Home' Independence : Independence Vol 31 No 2 Nov 2006 Contents Multiculturalism is not couscous and curry;
it is the stoning of adulterers.
Theodore Dalrymple's cynical caution introduces
one of the five topics selected by the Social Issues
Committee for members to consider in 2006. Paul
Bland is the Principal of Trinity Anglican School in
Cairns -- itself a multi cultural community from its
foundation in the 1870s.
Australia has cherished an ideal of itself as a
multi-cultural society that works. All components
of that society have shared [more or less] in
the last fifty years of national prosperity; where
discernible groups have lagged behind, they are
the targets for considerable Commonwealth
funding to build a more egalitarian society.
Australian schools and communities make much
greater provision for people who are physically
disabled, for example, than most developed
countries. [One can travel through Japanese cities,
for example, and never see a wheel chair or a
Legislation to protect the rights of minorities from
discrimination and vilification has been introduced
at every level and there is a high sensitivity in
the public mind to issues of equity. In the late
1990s, the One Nation Party briefly challenged the
national consensus; it has since been eclipsed and
almost forgotten. Schools have contributed more
than most of our public institutions to the success
of the liberal achievement. All of this makes for
considerable Australian pride in the inclusivity of
the Australian culture.
For that reason, the Cronulla riots in December
2005 came as a shock to most Australians. The
behaviour of the two sides was almost tribal.
Fuelled by rumours spread through mobile
telephone and internet chains, rival gangs
assembled with the express intention of fighting.
The disturbances showed a side of Australia that
was ugly and offensive. Local Sydney young people,
fuelled by alcohol and bravado, turned out for the
television cameras. The Lebanese community in
Sydney -- already under siege from comments made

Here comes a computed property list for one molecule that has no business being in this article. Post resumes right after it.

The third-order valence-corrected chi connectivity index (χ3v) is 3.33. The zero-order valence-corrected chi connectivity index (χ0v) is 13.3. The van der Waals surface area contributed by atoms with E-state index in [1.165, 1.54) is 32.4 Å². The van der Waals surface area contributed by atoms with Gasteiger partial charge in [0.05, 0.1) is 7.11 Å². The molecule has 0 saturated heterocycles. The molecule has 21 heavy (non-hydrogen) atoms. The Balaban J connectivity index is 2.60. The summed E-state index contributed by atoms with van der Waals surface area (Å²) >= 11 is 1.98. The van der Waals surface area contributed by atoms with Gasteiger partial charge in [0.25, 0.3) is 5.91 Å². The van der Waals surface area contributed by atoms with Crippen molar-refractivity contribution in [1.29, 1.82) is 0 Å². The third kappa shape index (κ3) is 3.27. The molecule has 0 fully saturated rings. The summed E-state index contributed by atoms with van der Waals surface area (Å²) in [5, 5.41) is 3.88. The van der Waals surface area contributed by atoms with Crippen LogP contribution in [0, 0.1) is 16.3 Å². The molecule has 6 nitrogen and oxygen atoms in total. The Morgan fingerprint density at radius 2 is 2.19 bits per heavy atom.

about high profile criminal acts of sexual violence
-- felt itself threatened and under assault. It
responded in kind. The events were widely reported;
in Japan [where I was visiting schools] the riots
were the lead story in the television news and in all
the quality newspapers.
If truth be told, however, the riots were more
media event than social dislocation. As riots went,
they were pretty tame. No one was badly injured;
few people were arrested; there was limited
property damage and the riots evaporated almost
as soon as they had begun -- once the cricket
season started, one wit has observed. But they
touched a raw nerve in the community -- perhaps
the same raw nerve that had been exercised by
the One Nation eruption ten years ago.
Almost without exception, students in minority
groups report that schools are safer places
for them than shopping centres or city streets.
The ethic of inclusivity is strong, articulated
and enforced. There have been well publicised
instances of gang fights in state schools in Sydney.
In September, the Brisbane Courier Mail ran
several articles on gang warfare in Logan City.
The gangs [supposedly based on the New York
and Los Angeles bodies the Cripps and the
Bloods] were said to menace public transport,
shopping centres -- and schools. By and large, the
schools concerned have managed these instances